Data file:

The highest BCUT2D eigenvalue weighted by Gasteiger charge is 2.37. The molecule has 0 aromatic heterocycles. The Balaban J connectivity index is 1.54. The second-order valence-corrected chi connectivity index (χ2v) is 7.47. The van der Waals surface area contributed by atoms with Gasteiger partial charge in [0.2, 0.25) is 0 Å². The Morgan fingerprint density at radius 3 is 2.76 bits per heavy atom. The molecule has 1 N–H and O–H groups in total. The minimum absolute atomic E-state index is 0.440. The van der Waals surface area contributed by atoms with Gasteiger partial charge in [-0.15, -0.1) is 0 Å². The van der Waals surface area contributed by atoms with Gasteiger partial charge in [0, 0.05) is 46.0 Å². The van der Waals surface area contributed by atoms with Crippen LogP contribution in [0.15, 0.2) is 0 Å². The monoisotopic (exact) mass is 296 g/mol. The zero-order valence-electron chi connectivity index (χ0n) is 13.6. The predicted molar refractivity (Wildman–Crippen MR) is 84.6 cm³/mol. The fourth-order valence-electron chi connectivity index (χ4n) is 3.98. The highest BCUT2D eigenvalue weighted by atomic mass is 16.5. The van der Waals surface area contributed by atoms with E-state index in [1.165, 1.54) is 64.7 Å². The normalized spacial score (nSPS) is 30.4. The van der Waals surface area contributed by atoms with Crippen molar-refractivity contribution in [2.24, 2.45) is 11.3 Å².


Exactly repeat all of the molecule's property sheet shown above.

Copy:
The highest BCUT2D eigenvalue weighted by Gasteiger charge is 2.37. The molecule has 0 aromatic heterocycles. The Balaban J connectivity index is 1.54. The second-order valence-corrected chi connectivity index (χ2v) is 7.47. The van der Waals surface area contributed by atoms with Gasteiger partial charge in [0.2, 0.25) is 0 Å². The Morgan fingerprint density at radius 3 is 2.76 bits per heavy atom. The molecule has 1 N–H and O–H groups in total. The minimum absolute atomic E-state index is 0.440. The van der Waals surface area contributed by atoms with Gasteiger partial charge in [-0.15, -0.1) is 0 Å². The van der Waals surface area contributed by atoms with Gasteiger partial charge in [0, 0.05) is 46.0 Å². The van der Waals surface area contributed by atoms with Crippen LogP contribution in [0.15, 0.2) is 0 Å². The monoisotopic (exact) mass is 296 g/mol. The zero-order valence-electron chi connectivity index (χ0n) is 13.6. The predicted molar refractivity (Wildman–Crippen MR) is 84.6 cm³/mol. The fourth-order valence-electron chi connectivity index (χ4n) is 3.98. The highest BCUT2D eigenvalue weighted by atomic mass is 16.5. The van der Waals surface area contributed by atoms with E-state index in [1.165, 1.54) is 64.7 Å². The normalized spacial score (nSPS) is 30.4. The van der Waals surface area contributed by atoms with Crippen molar-refractivity contribution in [2.24, 2.45) is 11.3 Å².